Tarragon is a perennial herb native to Siberia, with a strong anise-like flavor (their oils are chemically identical). Its name is derived from a Latin word meaning “little dragon,” thanks to its twisting roots, and it was traditionally believed to cure dragon bites as well as insomnia and bad breath.
Tarragon is a fairly “young” herb, having only been cultivated for around 600 years. It is believed that invading Mongols brought tarragon to Italy sometime in the 10th century. In the 14th century, St. Catherine carried tarragon with her on a pilgrimage to France, where it is principally used today.
Tarragon is a good source of vitamins A, B6, and C, as well as folate, calcium, iron, magnesium, potassium, and manganese. Tarragon has been traditionally used to treat poor digestion, intestinal problems, rheumatism, gout, arthritis, and toothache.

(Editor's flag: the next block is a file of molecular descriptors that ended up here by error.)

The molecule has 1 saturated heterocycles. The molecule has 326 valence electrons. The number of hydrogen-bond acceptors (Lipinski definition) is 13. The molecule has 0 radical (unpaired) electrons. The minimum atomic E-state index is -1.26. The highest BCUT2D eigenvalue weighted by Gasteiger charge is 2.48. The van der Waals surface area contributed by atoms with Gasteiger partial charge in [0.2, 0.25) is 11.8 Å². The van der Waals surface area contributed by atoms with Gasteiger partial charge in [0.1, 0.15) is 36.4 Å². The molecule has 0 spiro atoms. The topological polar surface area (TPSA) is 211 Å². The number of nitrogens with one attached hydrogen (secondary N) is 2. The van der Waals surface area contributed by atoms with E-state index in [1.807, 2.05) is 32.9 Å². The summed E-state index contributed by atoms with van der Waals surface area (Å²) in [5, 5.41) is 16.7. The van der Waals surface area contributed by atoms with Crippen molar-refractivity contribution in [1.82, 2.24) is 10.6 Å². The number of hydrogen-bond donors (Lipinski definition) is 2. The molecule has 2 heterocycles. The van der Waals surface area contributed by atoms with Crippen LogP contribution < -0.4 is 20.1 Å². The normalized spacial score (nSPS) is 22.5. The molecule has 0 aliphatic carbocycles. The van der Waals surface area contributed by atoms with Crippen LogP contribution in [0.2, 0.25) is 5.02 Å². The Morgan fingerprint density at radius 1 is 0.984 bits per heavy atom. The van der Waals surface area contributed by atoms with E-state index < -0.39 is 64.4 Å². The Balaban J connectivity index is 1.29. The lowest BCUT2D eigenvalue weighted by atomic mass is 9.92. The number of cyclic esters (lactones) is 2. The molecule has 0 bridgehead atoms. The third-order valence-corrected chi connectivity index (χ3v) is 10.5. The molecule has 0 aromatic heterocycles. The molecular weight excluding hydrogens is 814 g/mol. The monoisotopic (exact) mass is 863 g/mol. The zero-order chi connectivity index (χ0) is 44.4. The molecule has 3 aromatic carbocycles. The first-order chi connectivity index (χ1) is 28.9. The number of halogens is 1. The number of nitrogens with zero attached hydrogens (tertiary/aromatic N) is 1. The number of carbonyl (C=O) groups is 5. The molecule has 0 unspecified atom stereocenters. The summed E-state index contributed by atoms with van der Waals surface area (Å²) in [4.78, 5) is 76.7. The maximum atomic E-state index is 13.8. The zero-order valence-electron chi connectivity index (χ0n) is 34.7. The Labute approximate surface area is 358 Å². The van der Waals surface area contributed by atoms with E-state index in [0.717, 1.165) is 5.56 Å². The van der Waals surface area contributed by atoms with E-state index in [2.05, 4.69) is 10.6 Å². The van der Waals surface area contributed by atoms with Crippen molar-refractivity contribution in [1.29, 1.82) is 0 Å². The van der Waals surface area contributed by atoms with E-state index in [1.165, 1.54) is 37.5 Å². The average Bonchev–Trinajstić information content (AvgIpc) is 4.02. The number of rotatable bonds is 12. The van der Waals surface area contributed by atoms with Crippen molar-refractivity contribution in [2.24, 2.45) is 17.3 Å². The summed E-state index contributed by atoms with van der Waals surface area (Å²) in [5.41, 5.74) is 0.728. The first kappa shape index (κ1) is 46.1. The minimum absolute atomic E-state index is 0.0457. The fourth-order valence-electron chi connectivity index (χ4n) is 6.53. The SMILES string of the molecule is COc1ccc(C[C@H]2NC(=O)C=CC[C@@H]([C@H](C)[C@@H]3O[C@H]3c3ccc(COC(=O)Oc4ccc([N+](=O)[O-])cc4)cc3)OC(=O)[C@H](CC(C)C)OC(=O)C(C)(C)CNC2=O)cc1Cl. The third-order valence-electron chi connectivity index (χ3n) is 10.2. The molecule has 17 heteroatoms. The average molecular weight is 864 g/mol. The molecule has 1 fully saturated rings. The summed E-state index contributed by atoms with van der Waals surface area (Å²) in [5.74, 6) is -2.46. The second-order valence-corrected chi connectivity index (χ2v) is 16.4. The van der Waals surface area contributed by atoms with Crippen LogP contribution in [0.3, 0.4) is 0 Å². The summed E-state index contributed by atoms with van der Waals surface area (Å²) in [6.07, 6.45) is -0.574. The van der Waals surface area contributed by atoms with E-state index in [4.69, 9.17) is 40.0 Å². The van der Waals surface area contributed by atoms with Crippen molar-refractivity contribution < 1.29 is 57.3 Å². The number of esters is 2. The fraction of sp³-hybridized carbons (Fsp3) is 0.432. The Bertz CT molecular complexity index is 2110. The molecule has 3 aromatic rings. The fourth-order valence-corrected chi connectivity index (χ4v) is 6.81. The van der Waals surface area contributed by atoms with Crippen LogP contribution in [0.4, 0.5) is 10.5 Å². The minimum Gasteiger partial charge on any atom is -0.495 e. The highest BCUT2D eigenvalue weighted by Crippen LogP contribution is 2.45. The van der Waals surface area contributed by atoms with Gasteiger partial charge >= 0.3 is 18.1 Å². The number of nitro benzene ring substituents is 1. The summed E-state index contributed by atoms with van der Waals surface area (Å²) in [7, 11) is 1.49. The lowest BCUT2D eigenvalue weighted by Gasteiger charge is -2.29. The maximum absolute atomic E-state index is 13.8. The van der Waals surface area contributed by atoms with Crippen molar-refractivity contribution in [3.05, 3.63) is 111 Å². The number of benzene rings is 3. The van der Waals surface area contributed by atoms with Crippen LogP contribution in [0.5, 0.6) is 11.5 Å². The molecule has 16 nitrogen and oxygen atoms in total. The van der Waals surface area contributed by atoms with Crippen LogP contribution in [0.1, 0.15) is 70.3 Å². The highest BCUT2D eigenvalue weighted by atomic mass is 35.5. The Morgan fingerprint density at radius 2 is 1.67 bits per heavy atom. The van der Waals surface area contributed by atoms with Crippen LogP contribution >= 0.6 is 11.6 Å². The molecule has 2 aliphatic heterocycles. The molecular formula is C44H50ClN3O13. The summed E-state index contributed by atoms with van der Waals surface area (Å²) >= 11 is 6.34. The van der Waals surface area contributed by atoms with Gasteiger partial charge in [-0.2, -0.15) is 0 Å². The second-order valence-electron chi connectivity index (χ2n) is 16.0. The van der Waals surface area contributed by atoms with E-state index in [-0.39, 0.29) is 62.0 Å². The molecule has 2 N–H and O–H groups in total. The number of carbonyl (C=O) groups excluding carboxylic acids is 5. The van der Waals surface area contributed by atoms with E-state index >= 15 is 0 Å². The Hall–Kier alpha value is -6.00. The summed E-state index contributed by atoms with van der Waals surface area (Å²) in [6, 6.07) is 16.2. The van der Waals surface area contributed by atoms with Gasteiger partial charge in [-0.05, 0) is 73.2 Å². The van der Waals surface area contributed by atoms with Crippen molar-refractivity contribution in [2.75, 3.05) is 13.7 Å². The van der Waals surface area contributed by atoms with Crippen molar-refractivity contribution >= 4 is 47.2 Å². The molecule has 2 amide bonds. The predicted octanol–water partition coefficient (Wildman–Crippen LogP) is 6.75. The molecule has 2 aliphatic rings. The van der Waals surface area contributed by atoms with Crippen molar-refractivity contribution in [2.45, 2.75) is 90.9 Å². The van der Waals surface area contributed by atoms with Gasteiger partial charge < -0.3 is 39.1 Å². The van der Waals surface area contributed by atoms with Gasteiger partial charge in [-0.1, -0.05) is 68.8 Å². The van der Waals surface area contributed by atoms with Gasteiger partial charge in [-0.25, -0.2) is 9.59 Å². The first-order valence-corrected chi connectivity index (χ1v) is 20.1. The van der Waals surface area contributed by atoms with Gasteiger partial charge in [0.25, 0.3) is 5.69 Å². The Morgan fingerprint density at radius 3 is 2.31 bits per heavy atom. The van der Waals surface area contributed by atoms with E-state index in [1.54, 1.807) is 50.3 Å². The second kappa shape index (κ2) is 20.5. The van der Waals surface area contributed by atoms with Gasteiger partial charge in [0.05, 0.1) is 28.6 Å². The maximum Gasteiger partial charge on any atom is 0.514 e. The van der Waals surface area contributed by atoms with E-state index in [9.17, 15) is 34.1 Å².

Wrap tarragon sprigs in a damp paper towel, seal in a plastic bag or jar and keep in the refrigerator crisper for up to 3 weeks.
Tarragon is a key herb in French cooking and is included with chervil, chives, and parsley under the term fines herbs.It is the main flavoring in béarnaise sauce, features in a number of Eastern European recipes, and is a principal herb in Persian-style pickles. Tarragon goes well with poultry, fish, and egg dishes, and is complemented by acidic flavors in citrus and vinegar, making it a popular addition to salad dressings and marinades.
If not using a whole sprig of tarragon, separate leaves from the stem and chop finely to use. 1 tablespoon of fresh tarragon substitutes for 1 teaspoon dried.